Clinical Mental Health Counselors: Case Study

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Advocacy for Clinical Mental Health Counselors

An issue of interest I have would include supporting the Mental Health in Schools Act of 2013. The original act has gone through various iterations and has had various sponsors. The latest sponsors are Senators Grace Napolitano, a democrat from California, and Chris Gibson of New York. It is now titled the Mental Health in Schools Act of 2015. This act is one of many acts the American Counseling Association considers as high priority. The Mental Health in Schools Act of 2015 was first introduced January 31, 2013 (American Counseling, 2016). This act would increase students’ access to on-site mental health services. This act would establish new grant programs to support education agencies and community
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Although there are many, an example includes the need to increase empirically supported mental health practices that are focused on youth. Also, there is a need to advocate for coordination of services that impact youth while also holding these same services accountable for youth identification and treatment. Another suggestion is to engage families and youths in the treatment planning and decision processes; and, finally, reaching out to community stakeholders is a necessary advocacy strategy in order to increase the awareness and knowledge of mental health issues and resources that effect youth in their…show more content…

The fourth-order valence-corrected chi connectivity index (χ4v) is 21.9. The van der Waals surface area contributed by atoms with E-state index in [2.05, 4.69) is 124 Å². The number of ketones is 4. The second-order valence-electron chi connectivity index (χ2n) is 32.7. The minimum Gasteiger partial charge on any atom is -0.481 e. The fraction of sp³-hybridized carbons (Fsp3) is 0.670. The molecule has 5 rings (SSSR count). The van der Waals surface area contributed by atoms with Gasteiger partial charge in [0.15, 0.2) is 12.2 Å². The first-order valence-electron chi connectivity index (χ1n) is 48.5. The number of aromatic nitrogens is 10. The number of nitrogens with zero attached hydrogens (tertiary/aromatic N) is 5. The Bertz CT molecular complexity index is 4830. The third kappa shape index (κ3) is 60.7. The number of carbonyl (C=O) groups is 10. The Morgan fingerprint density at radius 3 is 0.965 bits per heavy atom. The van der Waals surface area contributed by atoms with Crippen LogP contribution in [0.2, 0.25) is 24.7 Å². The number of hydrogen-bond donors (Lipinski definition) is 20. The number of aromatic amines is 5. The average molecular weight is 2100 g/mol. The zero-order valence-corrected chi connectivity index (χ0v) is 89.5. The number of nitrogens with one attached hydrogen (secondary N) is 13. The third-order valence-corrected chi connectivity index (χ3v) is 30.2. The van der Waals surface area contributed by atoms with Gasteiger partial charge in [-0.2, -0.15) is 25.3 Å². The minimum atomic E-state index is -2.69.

This process is important because counselor advocacy extends itself by influencing policy at various levels and enhances components that affect the practice of clinical mental health counseling. Advocacy is important because it works to remove barriers and challenge social injustices that impede the wellness for clients and society (Kiselica & Robinson, 2001). For example, supporting counselor advocacy is important because counselors can benefit by acknowledging and understanding that there must be a multiple systems approach to counseling. At the local level, counselor advocacy is both necessary and important for the purpose of building coalitions and collaborating to inform various societal entities about the benefits of mental health services and its impact. At the state and national level, counselor advocacy work can inform particular legislative bodies about the particular types of impacts that would occur if there is limited or a lack of mental health resources available to particular populations (Kiselica & Robinson,

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